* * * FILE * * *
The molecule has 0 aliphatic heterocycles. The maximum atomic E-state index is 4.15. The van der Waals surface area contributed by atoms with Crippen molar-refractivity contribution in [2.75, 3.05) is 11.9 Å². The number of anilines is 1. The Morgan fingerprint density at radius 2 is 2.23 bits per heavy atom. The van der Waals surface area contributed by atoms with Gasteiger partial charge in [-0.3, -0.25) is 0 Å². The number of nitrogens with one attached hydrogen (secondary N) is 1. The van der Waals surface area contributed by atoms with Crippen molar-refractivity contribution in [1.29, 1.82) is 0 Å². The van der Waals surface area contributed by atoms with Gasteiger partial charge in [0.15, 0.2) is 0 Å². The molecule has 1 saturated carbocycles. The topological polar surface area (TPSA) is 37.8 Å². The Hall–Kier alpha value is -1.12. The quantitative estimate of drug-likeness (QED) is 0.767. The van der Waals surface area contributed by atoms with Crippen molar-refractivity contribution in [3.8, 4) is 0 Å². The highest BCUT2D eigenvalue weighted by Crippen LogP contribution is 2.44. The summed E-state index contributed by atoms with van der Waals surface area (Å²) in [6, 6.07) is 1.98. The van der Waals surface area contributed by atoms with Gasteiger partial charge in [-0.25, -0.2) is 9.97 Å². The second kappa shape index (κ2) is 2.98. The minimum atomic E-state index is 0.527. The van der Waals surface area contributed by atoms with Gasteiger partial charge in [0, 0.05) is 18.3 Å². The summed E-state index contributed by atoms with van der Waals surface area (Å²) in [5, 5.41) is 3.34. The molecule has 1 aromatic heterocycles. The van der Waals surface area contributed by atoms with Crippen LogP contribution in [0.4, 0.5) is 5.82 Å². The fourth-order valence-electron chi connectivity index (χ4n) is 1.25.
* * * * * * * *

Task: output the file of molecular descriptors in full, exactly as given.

The molecule has 0 aliphatic heterocycles. The maximum atomic E-state index is 4.15. The van der Waals surface area contributed by atoms with Crippen molar-refractivity contribution in [2.75, 3.05) is 11.9 Å². The number of anilines is 1. The Morgan fingerprint density at radius 2 is 2.23 bits per heavy atom. The van der Waals surface area contributed by atoms with Gasteiger partial charge in [-0.3, -0.25) is 0 Å². The number of nitrogens with one attached hydrogen (secondary N) is 1. The van der Waals surface area contributed by atoms with Crippen molar-refractivity contribution in [1.29, 1.82) is 0 Å². The van der Waals surface area contributed by atoms with Gasteiger partial charge in [0.15, 0.2) is 0 Å². The molecule has 1 saturated carbocycles. The topological polar surface area (TPSA) is 37.8 Å². The Hall–Kier alpha value is -1.12. The quantitative estimate of drug-likeness (QED) is 0.767. The van der Waals surface area contributed by atoms with Crippen molar-refractivity contribution in [3.8, 4) is 0 Å². The highest BCUT2D eigenvalue weighted by Crippen LogP contribution is 2.44. The summed E-state index contributed by atoms with van der Waals surface area (Å²) in [6, 6.07) is 1.98. The van der Waals surface area contributed by atoms with Gasteiger partial charge in [-0.25, -0.2) is 9.97 Å². The second kappa shape index (κ2) is 2.98. The minimum atomic E-state index is 0.527. The van der Waals surface area contributed by atoms with Gasteiger partial charge in [0, 0.05) is 18.3 Å². The summed E-state index contributed by atoms with van der Waals surface area (Å²) in [5, 5.41) is 3.34. The molecule has 1 aromatic heterocycles. The van der Waals surface area contributed by atoms with Crippen LogP contribution in [0.4, 0.5) is 5.82 Å². The fourth-order valence-electron chi connectivity index (χ4n) is 1.25.